Schools have never had programs in reading that systematically build vocabulary concept knowledge. Except for technical vocabularies, this task has been largely left to parents. Furthermore, since the achievement tests are built by procedures that measure age changes, and not simply the effects of school instruction, children from homes with weak support for language development fall progressively behind on current reading tests. This finding is commonly reported.

Basically verbal, IQ is the limiting factor for how much a person is capable of learning since it determines the speed at which new words/concepts are learned which determines the person's ability to comprehend the increasingly sophisticated language in higher learning.

Given what we know about the Flynn it seem safe to assume that our ancestors group IQ was lower than that Americans and Europeans today and probably below Tyler's villagers. However they achieved a lot economically and invented a lot of useful new technologies, although they didn't do much academically and got into a lot of drunken accidents.

The Flynn effect implies that mean IQ 100 years ago was much lower than it is today; however, there are plenty of examples of genius form those times that we can draw on. So, assuming *mean* IQ has been rising, does that mean the entire distribution has been shifted higher, or merely that its shape has changed? We know that *mean* IQ is higher, but does that necessarily imply that we have more geniuses than before? In other words, how normal is the distribution - what has been happening in the tails? The really useful information regarding the Flynn effect would be more detailed information on how the IQ distribution within ethnic groups has changed over time. We know that the *mean* has been changing - what about the *variance*, the *skew*, and the *kurtosis*? Assuming the Flynn effect is due to better nutrition, this info could be of extreme usefulness in predicting how the average IQ of currently malnourished countries will change if nutrition improves.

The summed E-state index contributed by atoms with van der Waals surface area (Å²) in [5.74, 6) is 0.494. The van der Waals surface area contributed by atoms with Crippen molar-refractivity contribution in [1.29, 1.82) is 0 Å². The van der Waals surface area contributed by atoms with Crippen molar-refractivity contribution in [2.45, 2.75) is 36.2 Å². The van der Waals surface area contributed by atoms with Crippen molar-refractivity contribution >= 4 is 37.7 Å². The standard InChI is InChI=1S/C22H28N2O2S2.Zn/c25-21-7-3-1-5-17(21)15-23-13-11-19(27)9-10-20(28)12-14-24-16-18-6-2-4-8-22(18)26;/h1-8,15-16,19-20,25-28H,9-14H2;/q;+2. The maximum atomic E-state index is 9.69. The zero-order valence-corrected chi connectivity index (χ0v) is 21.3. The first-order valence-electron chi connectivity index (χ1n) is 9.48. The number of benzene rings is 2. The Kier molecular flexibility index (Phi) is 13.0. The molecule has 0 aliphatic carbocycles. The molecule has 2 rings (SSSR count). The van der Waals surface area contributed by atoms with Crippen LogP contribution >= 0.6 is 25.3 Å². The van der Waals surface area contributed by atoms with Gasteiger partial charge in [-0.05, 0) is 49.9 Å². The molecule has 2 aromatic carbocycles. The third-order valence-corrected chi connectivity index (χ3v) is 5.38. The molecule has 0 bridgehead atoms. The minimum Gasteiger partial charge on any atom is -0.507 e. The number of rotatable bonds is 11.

P.S. for a graphical illustration of mean, variance, skew, and kurtosis, check here: http://en.wikipedia.org/wiki/Skewness http://en.wikipedia.org/wiki/Kurtosis#Terminology_and_examples

Right, as a topic for economists looking for something important and powerful to research, IQ is the twenty-dollar bill lying on the sidewalk while the entire economics profession walks by.

Some economist should write about this as a classic example of market failure.

"Which tool, however, will continue to be underexploited in the field of economics for careerist reasons? You guessed it: IQ."

Sailer,
Can't you comment without speculating on people's motives? All this post does is summarize some facts about the Flynn Effect and you can't resist turning the comment box into a speculations about others motives.

Stephen B: of course he could. But why should he?

The motivations here are, after all, so very interesting.

"I understand that, but in order to get a verbal IQ test question right, you generally have to BOTH
be able to reason properly, AND have the requisite language *knowledge*. "

Mwah, doesn't the same hold for quantitative tests? If you haven't encountered the square root sign or Pygatoras' theorem before, you won't solve many geometry questions.

--But the leaps in technology—which is done in the currency of math and science—are undeniable.

this means what? Technology gets to build on the shoulders of giants, doesn't require MORE IQ to keep moving forward at a faster rate. let's look at the 17th and 18th centuries. For a group of people supposedly a lot less smart, their sophistication with ideas was no less than ours now, either by average or top quintiles.

Dear iam,

I hate to break this to you, but the real world doesn't look at all like your understanding of economic theory says it should look like: low IQ countries haven't gotten very big gains from trade, as their low per capita GDPs show. In contrast, high IQ countries with Northeast Asian populations have gotten big gains from trade, and have consistently pushed into higher technology industries.

As I've said, when it comes to research topics, IQ is the $20 bill lying on the sidewalk while the whole economics profession walks by with their noses in the air, too refined to deign to notice it.